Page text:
I notice marketplace plans are labeled “bronze,” “silver,” “gold,” and “platinum.” What does that mean?

Individuals with no coverage | Comparing Plans: Benefits and Costs

Plans in the marketplace are separated into categories — bronze, silver, gold, or platinum — based on the amount of cost-sharing they require. Cost-sharing refers to out-of-pocket costs like deductibles, co-pays and coinsurance under a health plan. For most covered services, you will have to pay (or share) some of the cost, at least until you reach the annual out-of-pocket limit on cost-sharing. The exception is for preventive health services, which health plans must cover entirely.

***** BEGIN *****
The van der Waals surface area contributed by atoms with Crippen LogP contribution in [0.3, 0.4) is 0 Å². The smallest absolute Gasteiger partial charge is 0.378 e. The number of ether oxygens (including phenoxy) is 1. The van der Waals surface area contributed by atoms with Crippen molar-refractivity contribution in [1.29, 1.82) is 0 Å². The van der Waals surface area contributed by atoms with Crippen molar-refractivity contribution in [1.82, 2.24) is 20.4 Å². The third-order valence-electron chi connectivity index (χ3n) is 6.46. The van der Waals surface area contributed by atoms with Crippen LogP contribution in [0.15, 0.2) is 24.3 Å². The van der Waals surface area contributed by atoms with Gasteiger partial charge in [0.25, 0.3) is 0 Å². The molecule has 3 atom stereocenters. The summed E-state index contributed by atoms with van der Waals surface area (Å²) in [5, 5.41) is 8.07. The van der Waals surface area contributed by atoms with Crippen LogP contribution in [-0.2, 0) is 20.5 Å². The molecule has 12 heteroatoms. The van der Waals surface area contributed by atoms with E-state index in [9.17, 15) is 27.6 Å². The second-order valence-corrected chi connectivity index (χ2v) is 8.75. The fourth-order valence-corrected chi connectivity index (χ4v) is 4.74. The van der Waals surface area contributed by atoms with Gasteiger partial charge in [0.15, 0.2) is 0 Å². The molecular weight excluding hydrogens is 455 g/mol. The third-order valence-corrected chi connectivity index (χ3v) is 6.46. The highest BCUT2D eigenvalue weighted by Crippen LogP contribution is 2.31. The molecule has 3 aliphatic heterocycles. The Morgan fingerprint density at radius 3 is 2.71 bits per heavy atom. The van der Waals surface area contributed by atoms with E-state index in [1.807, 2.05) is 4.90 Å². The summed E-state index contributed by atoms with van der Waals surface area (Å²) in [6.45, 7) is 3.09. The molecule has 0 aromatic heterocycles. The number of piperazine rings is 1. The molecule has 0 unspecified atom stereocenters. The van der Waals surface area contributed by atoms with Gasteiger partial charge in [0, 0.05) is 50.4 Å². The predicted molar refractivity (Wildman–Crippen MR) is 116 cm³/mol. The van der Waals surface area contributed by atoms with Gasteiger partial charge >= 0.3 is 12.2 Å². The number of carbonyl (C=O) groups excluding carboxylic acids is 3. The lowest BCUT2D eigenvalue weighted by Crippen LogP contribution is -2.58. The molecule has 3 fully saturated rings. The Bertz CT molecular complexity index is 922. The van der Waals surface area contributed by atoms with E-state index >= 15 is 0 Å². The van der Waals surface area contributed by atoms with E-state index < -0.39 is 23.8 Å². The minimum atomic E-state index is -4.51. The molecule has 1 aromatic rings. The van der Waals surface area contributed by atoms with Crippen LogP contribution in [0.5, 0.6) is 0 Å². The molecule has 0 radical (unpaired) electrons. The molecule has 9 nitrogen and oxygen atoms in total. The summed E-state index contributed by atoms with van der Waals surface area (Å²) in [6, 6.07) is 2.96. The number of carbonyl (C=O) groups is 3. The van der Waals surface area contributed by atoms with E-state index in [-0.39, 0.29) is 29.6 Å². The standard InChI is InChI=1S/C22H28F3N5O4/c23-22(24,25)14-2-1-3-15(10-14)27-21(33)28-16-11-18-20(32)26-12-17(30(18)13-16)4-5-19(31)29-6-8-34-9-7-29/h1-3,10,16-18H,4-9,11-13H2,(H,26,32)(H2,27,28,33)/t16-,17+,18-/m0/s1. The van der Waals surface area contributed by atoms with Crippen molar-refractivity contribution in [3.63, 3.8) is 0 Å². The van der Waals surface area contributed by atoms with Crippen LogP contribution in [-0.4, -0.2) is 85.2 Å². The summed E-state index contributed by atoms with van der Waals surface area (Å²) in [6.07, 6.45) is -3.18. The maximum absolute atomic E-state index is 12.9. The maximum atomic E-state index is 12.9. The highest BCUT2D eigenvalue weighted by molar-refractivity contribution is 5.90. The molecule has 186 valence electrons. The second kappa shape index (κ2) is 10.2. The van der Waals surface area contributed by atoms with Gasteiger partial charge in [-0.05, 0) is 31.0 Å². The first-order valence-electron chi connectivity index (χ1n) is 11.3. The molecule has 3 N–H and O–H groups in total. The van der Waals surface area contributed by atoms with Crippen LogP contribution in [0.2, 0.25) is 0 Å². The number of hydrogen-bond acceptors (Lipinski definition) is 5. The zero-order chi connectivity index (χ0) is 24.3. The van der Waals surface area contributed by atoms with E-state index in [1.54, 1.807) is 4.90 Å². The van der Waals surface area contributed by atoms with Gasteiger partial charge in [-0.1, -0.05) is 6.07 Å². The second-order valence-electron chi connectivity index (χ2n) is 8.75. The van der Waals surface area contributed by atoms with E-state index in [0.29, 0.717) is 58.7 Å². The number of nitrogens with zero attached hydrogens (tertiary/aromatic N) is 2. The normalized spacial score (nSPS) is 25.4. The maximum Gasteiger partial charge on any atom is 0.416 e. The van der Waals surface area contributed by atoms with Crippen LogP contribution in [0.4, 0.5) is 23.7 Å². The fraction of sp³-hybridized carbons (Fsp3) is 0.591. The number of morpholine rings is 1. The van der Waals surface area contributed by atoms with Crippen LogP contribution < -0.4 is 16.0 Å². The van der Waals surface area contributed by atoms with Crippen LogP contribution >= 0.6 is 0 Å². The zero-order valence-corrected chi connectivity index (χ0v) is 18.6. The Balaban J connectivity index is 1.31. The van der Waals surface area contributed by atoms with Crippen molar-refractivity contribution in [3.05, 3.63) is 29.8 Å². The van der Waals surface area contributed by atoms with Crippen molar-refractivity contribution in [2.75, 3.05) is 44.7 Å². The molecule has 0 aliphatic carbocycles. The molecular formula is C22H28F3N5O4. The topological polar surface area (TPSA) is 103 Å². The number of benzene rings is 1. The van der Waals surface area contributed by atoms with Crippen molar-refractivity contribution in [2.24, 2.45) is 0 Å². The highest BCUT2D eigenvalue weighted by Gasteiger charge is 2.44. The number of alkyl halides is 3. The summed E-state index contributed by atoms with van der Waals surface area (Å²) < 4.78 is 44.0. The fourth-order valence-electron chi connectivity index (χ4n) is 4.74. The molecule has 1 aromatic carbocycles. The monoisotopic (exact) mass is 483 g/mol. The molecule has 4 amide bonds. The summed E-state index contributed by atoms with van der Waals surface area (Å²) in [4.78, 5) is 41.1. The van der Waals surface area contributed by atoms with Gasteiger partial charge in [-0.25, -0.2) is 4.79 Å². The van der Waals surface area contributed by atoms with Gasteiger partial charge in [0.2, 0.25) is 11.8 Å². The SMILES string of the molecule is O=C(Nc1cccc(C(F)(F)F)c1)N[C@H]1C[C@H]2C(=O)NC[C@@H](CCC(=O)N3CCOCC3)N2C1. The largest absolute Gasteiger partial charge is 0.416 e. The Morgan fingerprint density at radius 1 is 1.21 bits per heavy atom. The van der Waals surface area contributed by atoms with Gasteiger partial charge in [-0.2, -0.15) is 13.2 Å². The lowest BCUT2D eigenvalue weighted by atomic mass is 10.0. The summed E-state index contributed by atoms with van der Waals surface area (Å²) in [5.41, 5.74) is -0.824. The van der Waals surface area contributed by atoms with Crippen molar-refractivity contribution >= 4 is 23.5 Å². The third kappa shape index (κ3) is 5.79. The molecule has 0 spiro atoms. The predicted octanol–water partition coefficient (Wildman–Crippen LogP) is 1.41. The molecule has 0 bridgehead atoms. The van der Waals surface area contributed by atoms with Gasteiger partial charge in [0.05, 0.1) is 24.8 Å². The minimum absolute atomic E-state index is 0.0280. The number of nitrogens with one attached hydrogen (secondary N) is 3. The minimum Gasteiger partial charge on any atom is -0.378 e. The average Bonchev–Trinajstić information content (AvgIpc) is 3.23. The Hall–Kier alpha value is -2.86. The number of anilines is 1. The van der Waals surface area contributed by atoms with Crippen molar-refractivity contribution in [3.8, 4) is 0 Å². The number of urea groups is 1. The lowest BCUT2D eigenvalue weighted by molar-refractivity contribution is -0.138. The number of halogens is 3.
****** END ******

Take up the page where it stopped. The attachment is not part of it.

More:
In the marketplace, bronze plans will generally have the highest deductibles and other cost-sharing. Silver plans will require somewhat lower cost-sharing, but this may not always be the case. If you are deciding between a bronze and silver plan, you will want to determine what the cost-sharing amounts are for the services you would use under each plan. Gold plans will have even lower cost-sharing. Platinum plans will have the lowest deductibles, co-pays and other cost-sharing. In general, plans with lower cost-sharing will have higher premiums, and vice versa. Keep in mind, however, that if you qualify for cost-sharing reductions, you must enroll in a silver plan to obtain cost-sharing reductions that lower your out-of-pocket costs. (45 C.F.R. § 156.130; 45 C.F.R. § 147.130; 45 C.F.R. § 156.140).

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